The investigators hypothesize that participation in active fire-fighting duties impairs blood vessel function and increases blood clot formation when compared with non-fire-fighting activities. In this study, healthy career firefighters will be assessed after three periods of duty: fire-suppression, emergency response without fire suppression and following a sedentary shift. The investigators will take blood samples to measure platelet activity (platelets are the particles in blood that help blood clot) and will examine how blood clots outside of the body. The investigators will then perform studies placing small needles in the arm to assess blood vessel function following these duties. By undertaking this comprehensive assessment of blood, blood vessel and heart function the investigators hope to understand the mechanisms whereby the risk of a heart attack, fatal or otherwise, is posed throughout these distinct duties that firefighters undertake on a daily basis.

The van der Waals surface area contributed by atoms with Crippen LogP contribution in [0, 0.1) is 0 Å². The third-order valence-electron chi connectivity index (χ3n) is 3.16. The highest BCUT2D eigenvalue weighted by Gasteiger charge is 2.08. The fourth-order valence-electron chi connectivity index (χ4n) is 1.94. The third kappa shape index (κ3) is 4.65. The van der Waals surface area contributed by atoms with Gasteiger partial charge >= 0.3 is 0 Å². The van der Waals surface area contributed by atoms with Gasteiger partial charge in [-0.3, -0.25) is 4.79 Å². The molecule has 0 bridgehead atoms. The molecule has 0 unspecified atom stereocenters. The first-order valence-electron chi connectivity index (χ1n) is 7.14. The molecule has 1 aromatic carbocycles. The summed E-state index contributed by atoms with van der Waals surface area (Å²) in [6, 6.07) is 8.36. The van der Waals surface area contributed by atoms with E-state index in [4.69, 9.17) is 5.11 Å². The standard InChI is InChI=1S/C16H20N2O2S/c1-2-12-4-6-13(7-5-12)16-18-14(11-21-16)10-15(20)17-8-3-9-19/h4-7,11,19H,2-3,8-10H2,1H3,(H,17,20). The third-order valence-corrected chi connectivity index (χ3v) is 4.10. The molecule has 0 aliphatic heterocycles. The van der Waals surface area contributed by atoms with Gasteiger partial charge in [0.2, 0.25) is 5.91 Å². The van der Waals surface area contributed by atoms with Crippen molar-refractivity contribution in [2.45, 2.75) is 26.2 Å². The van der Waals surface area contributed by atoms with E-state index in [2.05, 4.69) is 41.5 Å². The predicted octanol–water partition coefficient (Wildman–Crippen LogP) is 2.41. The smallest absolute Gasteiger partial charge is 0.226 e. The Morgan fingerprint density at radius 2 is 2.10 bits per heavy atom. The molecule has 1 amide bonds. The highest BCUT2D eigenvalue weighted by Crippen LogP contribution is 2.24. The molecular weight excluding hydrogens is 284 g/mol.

Condition Intervention
Vascular Function
Atherothrombosis
Procedure: Forearm Vascular Study
Procedure: Badimon Chamber

Study Type: Observational
Study Design: Observational Model: Case-Crossover
Time Perspective: Prospective
Official Title: Effect of Fire Suppression and Emergency Duties on Vascular Function in Firefighters

Resource links provided by NLM:


Further study details as provided by University of Edinburgh:

Primary Outcome Measures:
  • Forearm blood flow measured by venous occlusion plethysmography in response to infused vasodilators [ Time Frame: up to 12 hours after exposure ] [ Designated as safety issue: No ]